“Aravot” offers a highly pessimistic scenario for the Armenian opposition. The paper predicts that the Constitutional Court will turn down Stepan Demirchian’s election appeal, the authorities will rig the constitutional referendum and the parliamentary elections and then enact a law allowing Robert Kocharian to seek a third term in office in 2008.
Demirchian, meanwhile, tells “Haykakan Zhamanak” that Kocharian’s legitimacy must primarily lie in “the people’s consciousness,” something which he says is not the case. “I don’t think that even the rejection of our application by the Constitutional Court will change that perception,” he says. “My assessment hasn’t changed. These elections were even more disgraceful than those held in 1998.” Demirchian also says that another fraudulent vote would have “disastrous consequences” for Armenia.
“Haykakan Zhamanak” claims that the authorities are now looking for credible ways of arresting opposition leader Aram Sarkisian. In particular, they are searching for a “criminal link” between a 1998 deal made by a cement factory managed by Sarkisian and a house built by his late brother Vazgen about that time.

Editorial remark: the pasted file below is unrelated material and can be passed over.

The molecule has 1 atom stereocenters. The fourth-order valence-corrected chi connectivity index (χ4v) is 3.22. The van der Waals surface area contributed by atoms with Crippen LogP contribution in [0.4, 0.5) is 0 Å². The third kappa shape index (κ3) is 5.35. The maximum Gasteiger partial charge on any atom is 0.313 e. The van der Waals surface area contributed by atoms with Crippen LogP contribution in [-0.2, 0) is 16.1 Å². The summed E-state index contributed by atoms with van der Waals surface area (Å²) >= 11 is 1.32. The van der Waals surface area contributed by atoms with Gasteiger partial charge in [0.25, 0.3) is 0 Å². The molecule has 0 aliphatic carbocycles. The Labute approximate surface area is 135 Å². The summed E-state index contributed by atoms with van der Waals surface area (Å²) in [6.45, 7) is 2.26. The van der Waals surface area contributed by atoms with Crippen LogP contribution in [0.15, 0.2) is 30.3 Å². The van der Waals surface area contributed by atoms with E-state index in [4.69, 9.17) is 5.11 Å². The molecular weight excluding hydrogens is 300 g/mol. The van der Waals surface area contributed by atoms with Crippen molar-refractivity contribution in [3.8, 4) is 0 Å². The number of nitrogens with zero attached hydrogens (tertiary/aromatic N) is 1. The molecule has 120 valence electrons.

Aram Sarkisian does not comment on this in an interview with “Orran,” focusing instead on the Constitutional Court proceedings. He also says the opposition still does not rule out the possibility of boycotting the parliamentary elections.
“If we had no expectations we would not appeal [to the court],” another opposition leader, Albert Bazeyan, tells “Ayb-Fe.” “We must exhaust all legal ways of struggle. After that the society will see no other way than settling the matter in an extra-political way. At one point things could go beyond our control.”
According to the leader of the pro-Kocharian Orinats Yerkir party, there were irregularities during the parliamentary elections. Interviewed by “Iravunk,” Artur Baghdasarian says his party could not have prevented them because it holds only one seat in electoral commissions. “As long as election fraudsters in Armenia are not punished with imprisonment we will not have free and fair elections,” he says. “A government formed with money, violence and administrative coercion can not play a positive role.” Baghdasarian names no names, however.
“Yerkir” bemoans Armenian politicians’ “indifference” to major international developments that will eventually affect Armenia. The paper says occasional comments made by them are of little value to the nation. This, it says, reflects widespread incompetence among various-level government officials.